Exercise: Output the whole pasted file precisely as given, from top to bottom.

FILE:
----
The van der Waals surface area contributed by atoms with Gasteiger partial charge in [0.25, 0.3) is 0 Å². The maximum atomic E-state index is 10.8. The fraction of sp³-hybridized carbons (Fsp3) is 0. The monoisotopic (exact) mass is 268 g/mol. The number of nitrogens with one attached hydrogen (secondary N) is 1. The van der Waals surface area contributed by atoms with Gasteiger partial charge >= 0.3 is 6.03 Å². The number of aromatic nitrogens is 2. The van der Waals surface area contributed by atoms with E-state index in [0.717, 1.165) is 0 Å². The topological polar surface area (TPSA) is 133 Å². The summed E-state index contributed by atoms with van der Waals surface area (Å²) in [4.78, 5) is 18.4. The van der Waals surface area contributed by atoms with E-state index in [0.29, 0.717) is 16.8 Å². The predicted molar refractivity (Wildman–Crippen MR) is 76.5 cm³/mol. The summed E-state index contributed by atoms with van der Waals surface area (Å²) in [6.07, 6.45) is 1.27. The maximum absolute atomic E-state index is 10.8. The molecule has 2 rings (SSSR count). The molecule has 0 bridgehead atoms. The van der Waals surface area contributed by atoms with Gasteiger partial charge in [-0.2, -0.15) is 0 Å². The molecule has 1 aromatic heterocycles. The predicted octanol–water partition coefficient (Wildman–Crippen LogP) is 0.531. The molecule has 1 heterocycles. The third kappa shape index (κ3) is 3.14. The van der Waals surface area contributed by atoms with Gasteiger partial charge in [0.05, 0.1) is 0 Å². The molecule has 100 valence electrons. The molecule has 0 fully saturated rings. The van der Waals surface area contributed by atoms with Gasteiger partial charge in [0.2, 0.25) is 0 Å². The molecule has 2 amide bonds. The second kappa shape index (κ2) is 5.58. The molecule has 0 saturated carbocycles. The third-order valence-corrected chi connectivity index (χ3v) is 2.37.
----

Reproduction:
The van der Waals surface area contributed by atoms with Gasteiger partial charge in [0.25, 0.3) is 0 Å². The maximum atomic E-state index is 10.8. The fraction of sp³-hybridized carbons (Fsp3) is 0. The monoisotopic (exact) mass is 268 g/mol. The number of nitrogens with one attached hydrogen (secondary N) is 1. The van der Waals surface area contributed by atoms with Gasteiger partial charge >= 0.3 is 6.03 Å². The number of aromatic nitrogens is 2. The van der Waals surface area contributed by atoms with E-state index in [0.717, 1.165) is 0 Å². The topological polar surface area (TPSA) is 133 Å². The summed E-state index contributed by atoms with van der Waals surface area (Å²) in [4.78, 5) is 18.4. The van der Waals surface area contributed by atoms with E-state index in [0.29, 0.717) is 16.8 Å². The predicted molar refractivity (Wildman–Crippen MR) is 76.5 cm³/mol. The summed E-state index contributed by atoms with van der Waals surface area (Å²) in [6.07, 6.45) is 1.27. The maximum absolute atomic E-state index is 10.8. The molecule has 2 rings (SSSR count). The molecule has 0 bridgehead atoms. The van der Waals surface area contributed by atoms with Gasteiger partial charge in [-0.2, -0.15) is 0 Å². The molecule has 1 aromatic heterocycles. The predicted octanol–water partition coefficient (Wildman–Crippen LogP) is 0.531. The molecule has 1 heterocycles. The third kappa shape index (κ3) is 3.14. The van der Waals surface area contributed by atoms with Gasteiger partial charge in [0.05, 0.1) is 0 Å². The molecule has 100 valence electrons. The molecule has 0 fully saturated rings. The van der Waals surface area contributed by atoms with Gasteiger partial charge in [0.2, 0.25) is 0 Å². The molecule has 2 amide bonds. The second kappa shape index (κ2) is 5.58. The molecule has 0 saturated carbocycles. The third-order valence-corrected chi connectivity index (χ3v) is 2.37.